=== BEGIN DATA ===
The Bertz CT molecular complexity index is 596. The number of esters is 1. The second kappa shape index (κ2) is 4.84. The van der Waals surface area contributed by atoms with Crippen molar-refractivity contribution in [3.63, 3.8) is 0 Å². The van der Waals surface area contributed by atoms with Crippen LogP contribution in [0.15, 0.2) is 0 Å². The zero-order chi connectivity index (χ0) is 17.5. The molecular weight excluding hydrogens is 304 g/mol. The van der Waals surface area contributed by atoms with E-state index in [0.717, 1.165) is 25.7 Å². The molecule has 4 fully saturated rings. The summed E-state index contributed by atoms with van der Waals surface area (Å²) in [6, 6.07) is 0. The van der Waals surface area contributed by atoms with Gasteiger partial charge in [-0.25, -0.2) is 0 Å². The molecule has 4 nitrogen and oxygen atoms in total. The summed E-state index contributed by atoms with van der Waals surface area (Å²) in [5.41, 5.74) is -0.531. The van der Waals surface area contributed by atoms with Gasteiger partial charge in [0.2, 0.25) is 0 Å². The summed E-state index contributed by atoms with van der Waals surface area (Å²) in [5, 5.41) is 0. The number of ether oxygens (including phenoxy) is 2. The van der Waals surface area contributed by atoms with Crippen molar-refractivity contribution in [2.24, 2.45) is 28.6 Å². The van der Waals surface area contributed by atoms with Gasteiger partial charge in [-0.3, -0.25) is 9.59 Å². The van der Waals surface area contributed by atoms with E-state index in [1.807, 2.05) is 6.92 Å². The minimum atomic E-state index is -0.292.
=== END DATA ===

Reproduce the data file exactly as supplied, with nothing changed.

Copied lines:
The Bertz CT molecular complexity index is 596. The number of esters is 1. The second kappa shape index (κ2) is 4.84. The van der Waals surface area contributed by atoms with Crippen molar-refractivity contribution in [3.63, 3.8) is 0 Å². The van der Waals surface area contributed by atoms with Crippen LogP contribution in [0.15, 0.2) is 0 Å². The zero-order chi connectivity index (χ0) is 17.5. The molecular weight excluding hydrogens is 304 g/mol. The van der Waals surface area contributed by atoms with E-state index in [0.717, 1.165) is 25.7 Å². The molecule has 4 fully saturated rings. The summed E-state index contributed by atoms with van der Waals surface area (Å²) in [6, 6.07) is 0. The van der Waals surface area contributed by atoms with Gasteiger partial charge in [-0.25, -0.2) is 0 Å². The molecule has 4 nitrogen and oxygen atoms in total. The summed E-state index contributed by atoms with van der Waals surface area (Å²) in [5.41, 5.74) is -0.531. The van der Waals surface area contributed by atoms with Gasteiger partial charge in [0.2, 0.25) is 0 Å². The summed E-state index contributed by atoms with van der Waals surface area (Å²) in [5, 5.41) is 0. The number of ether oxygens (including phenoxy) is 2. The van der Waals surface area contributed by atoms with Crippen molar-refractivity contribution in [2.24, 2.45) is 28.6 Å². The van der Waals surface area contributed by atoms with Gasteiger partial charge in [-0.3, -0.25) is 9.59 Å². The van der Waals surface area contributed by atoms with E-state index in [1.807, 2.05) is 6.92 Å². The minimum atomic E-state index is -0.292.